Spatial Indicators of Right-Wing Extremist Attitudes

Thursday, July 17, 2014: 10:48 AM
Room: 416
Oral Presentation
Katja SALOMO , Institute of Sociology, Friedrich-Schiller University, Jena, Germany
Prevention programs for right-wing extremism in East Germany have been steadily conducted for the last decade. Recently, however, there have been increased efforts to tie local prevention programs closer to the up-to-date research in this field. Nevertheless, the exchange between social scientists and the organizers of prevention measures revealed a gap: Whereas the former rely on survey data to identify who, i.e. which socio-demographic groups show high risks for developing far-right attitudes and why, prevention programs need to know where – in which towns, rural communities or areas – these high risk groups are likely to be found. It therefore seems necessary to ascertain spatial indicators for right-wing extremist attitudes.

The analysis is based on cross-sectional survey data from the eastern German state Thuringia aggregated to the level of rural districts and up to three measurement points between 2001 and 2013, supplemented by corresponding spatial characteristics of these districts, describing them in respect to their economic, social, cultural and political status. To assure valid estimations for the effect sizes of spatial characteristics, it is necessary to choose a statistical approach that allows a) to test spatial characteristics against known predictors for right-wing extremist attitudes on individual level, b) to account for different roles various spatial characteristics are supposed to play (predictors, moderators) in regard to predictors on individual level and c) to ascertain to what extant changes in attitudes between measurement points can be ascribed to (changes in) the status of the rural districts.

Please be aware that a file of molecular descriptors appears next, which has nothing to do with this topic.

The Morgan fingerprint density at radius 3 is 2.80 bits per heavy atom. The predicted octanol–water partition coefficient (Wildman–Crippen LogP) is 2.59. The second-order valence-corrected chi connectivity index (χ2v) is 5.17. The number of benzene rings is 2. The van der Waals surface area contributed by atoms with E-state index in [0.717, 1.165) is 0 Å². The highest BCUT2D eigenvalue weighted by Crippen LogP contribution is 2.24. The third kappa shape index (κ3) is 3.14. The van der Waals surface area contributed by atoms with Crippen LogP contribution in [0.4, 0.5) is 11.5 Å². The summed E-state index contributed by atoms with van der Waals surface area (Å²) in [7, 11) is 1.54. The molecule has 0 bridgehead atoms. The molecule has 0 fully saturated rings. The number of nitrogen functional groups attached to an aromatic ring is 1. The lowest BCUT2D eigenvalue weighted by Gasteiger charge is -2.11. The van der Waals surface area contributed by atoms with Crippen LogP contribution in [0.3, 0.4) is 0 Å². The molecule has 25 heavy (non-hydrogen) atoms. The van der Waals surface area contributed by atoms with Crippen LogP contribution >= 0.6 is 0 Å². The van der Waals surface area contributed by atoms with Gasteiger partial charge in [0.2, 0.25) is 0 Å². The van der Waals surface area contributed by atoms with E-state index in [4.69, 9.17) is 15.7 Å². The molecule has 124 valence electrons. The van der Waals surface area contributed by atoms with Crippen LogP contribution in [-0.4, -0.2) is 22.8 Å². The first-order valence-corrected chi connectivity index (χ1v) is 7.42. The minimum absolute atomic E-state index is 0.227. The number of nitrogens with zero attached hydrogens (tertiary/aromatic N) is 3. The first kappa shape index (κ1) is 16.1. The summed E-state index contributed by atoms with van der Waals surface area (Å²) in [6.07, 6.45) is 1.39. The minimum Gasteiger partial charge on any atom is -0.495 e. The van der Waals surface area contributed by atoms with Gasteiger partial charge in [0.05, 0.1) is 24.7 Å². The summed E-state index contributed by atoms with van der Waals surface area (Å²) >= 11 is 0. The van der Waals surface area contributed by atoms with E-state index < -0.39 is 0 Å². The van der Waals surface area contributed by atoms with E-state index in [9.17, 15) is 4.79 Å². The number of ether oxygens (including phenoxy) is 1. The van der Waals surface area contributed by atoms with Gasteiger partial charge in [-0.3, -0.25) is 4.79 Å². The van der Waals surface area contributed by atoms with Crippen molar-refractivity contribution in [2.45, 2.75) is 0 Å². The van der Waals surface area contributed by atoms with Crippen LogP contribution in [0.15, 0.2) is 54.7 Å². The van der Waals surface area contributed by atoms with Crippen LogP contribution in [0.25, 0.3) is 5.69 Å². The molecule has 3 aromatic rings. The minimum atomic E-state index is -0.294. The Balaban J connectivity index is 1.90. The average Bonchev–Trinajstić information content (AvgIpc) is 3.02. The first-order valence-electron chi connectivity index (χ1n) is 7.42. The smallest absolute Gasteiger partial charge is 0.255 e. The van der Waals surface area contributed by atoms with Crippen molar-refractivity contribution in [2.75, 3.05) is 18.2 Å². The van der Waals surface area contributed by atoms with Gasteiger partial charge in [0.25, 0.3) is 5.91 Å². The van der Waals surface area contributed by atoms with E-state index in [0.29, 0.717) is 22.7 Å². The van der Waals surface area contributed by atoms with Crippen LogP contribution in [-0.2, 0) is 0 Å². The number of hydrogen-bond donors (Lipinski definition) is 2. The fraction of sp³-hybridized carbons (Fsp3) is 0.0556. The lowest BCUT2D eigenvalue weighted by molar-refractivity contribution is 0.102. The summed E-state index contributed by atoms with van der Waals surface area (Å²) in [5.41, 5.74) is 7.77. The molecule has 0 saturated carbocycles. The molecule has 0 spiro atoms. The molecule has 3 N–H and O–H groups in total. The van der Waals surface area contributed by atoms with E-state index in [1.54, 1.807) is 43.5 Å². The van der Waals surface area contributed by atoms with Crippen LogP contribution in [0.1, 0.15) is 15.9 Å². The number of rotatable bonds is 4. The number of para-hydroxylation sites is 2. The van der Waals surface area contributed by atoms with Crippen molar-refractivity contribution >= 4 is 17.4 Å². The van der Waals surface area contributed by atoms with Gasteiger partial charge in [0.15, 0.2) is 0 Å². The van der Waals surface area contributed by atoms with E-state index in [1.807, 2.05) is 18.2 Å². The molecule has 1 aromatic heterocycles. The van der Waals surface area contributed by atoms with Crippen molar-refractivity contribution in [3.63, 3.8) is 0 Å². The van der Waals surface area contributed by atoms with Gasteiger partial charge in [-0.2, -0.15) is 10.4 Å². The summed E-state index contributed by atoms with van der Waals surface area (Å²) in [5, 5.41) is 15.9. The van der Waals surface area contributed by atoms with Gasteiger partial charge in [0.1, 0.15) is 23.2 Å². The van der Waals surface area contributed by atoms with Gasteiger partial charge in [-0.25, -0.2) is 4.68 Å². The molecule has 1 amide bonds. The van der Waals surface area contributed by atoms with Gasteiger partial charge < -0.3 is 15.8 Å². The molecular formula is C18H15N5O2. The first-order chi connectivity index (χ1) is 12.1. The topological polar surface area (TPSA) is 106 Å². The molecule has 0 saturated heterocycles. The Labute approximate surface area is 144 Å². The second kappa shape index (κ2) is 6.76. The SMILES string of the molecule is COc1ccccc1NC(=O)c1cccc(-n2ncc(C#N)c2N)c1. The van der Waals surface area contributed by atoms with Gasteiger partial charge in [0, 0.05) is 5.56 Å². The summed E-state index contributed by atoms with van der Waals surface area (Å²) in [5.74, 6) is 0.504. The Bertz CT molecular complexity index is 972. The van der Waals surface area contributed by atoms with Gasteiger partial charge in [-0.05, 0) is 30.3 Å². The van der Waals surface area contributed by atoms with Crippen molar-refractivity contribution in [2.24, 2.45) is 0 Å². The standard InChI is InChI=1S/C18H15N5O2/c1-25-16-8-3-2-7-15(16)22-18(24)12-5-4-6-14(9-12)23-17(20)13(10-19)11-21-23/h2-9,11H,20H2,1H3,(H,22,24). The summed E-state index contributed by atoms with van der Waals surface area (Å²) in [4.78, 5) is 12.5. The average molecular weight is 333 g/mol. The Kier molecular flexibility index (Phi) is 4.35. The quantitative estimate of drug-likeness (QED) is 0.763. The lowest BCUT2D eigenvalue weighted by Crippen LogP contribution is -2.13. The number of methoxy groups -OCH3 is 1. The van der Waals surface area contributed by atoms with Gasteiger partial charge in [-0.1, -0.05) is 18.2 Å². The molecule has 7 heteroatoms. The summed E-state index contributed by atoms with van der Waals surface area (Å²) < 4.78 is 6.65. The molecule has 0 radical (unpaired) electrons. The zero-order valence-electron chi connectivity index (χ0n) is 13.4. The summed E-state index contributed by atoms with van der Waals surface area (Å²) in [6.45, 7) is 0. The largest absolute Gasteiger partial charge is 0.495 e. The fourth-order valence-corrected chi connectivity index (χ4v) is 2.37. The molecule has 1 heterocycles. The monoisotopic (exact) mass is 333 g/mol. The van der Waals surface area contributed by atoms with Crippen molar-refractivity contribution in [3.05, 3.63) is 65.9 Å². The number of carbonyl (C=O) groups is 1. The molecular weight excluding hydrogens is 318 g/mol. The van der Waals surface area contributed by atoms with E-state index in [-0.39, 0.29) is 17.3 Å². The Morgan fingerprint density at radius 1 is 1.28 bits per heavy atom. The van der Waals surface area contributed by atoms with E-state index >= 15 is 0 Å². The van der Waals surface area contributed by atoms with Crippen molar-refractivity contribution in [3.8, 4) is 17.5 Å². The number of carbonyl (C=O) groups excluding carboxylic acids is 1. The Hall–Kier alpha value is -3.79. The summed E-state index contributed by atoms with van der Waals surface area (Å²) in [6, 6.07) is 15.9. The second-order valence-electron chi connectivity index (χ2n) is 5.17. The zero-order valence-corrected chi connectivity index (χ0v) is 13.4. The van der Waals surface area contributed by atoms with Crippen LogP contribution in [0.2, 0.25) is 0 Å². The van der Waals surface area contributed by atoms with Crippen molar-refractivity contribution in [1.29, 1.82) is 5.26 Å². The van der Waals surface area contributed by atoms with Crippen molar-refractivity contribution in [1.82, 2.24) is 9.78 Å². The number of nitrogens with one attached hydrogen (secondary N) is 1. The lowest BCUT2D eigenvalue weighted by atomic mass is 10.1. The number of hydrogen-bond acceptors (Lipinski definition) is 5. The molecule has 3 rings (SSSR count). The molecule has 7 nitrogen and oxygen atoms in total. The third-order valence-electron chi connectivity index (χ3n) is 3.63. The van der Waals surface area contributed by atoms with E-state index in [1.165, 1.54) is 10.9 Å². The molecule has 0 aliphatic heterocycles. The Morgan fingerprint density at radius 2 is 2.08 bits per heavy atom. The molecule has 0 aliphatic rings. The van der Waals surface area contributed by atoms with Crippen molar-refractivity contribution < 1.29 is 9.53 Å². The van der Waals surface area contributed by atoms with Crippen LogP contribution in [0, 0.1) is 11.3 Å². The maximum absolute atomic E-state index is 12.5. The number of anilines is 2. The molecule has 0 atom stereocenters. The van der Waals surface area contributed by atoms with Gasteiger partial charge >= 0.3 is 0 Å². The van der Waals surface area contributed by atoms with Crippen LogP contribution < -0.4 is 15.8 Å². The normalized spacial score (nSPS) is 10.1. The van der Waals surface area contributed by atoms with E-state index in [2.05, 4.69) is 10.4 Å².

As can be demonstrated, “conventional” path models accompanied by latent-change models meet this demands. Their adequacy and limitations for analysing effects of spatial characteristics on (aggregated) individual characteristics are further discussed. As well as the validity of the implemented research design in relation to the expected practical use of the results for preventing right-wing extremist attitudes.